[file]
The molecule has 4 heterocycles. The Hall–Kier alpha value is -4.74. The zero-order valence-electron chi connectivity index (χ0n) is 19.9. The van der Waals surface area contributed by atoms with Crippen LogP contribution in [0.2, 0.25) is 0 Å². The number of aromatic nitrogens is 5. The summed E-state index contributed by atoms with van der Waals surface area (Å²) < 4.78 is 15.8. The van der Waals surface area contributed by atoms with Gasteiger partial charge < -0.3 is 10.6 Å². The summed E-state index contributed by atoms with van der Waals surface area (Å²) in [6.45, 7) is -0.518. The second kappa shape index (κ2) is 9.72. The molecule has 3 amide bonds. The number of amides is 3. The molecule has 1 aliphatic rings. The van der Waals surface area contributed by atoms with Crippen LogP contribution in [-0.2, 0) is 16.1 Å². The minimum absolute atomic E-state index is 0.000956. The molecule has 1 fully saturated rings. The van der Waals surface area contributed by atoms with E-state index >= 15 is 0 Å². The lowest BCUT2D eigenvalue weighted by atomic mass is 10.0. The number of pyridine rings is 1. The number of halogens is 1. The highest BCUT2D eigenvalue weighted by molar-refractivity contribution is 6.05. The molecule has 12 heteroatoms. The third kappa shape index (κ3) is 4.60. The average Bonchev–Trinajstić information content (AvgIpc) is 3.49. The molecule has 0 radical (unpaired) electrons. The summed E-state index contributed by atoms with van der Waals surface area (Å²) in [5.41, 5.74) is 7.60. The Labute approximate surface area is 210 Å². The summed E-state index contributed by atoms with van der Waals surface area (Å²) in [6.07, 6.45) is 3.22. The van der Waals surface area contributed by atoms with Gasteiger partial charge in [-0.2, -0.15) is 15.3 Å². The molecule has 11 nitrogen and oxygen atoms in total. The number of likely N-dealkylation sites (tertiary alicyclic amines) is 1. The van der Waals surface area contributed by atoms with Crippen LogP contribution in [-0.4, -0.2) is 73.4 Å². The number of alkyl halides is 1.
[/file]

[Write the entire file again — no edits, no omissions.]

The molecule has 4 heterocycles. The Hall–Kier alpha value is -4.74. The zero-order valence-electron chi connectivity index (χ0n) is 19.9. The van der Waals surface area contributed by atoms with Crippen LogP contribution in [0.2, 0.25) is 0 Å². The number of aromatic nitrogens is 5. The summed E-state index contributed by atoms with van der Waals surface area (Å²) < 4.78 is 15.8. The van der Waals surface area contributed by atoms with Gasteiger partial charge < -0.3 is 10.6 Å². The summed E-state index contributed by atoms with van der Waals surface area (Å²) in [6.45, 7) is -0.518. The second kappa shape index (κ2) is 9.72. The molecule has 3 amide bonds. The number of amides is 3. The molecule has 1 aliphatic rings. The van der Waals surface area contributed by atoms with Crippen LogP contribution in [-0.2, 0) is 16.1 Å². The minimum absolute atomic E-state index is 0.000956. The molecule has 1 fully saturated rings. The van der Waals surface area contributed by atoms with E-state index >= 15 is 0 Å². The lowest BCUT2D eigenvalue weighted by atomic mass is 10.0. The number of pyridine rings is 1. The number of halogens is 1. The highest BCUT2D eigenvalue weighted by molar-refractivity contribution is 6.05. The molecule has 12 heteroatoms. The third kappa shape index (κ3) is 4.60. The average Bonchev–Trinajstić information content (AvgIpc) is 3.49. The molecule has 0 radical (unpaired) electrons. The summed E-state index contributed by atoms with van der Waals surface area (Å²) in [5.41, 5.74) is 7.60. The Labute approximate surface area is 210 Å². The summed E-state index contributed by atoms with van der Waals surface area (Å²) in [6.07, 6.45) is 3.22. The van der Waals surface area contributed by atoms with Gasteiger partial charge in [-0.2, -0.15) is 15.3 Å². The molecule has 11 nitrogen and oxygen atoms in total. The number of likely N-dealkylation sites (tertiary alicyclic amines) is 1. The van der Waals surface area contributed by atoms with Crippen LogP contribution in [-0.4, -0.2) is 73.4 Å². The number of alkyl halides is 1.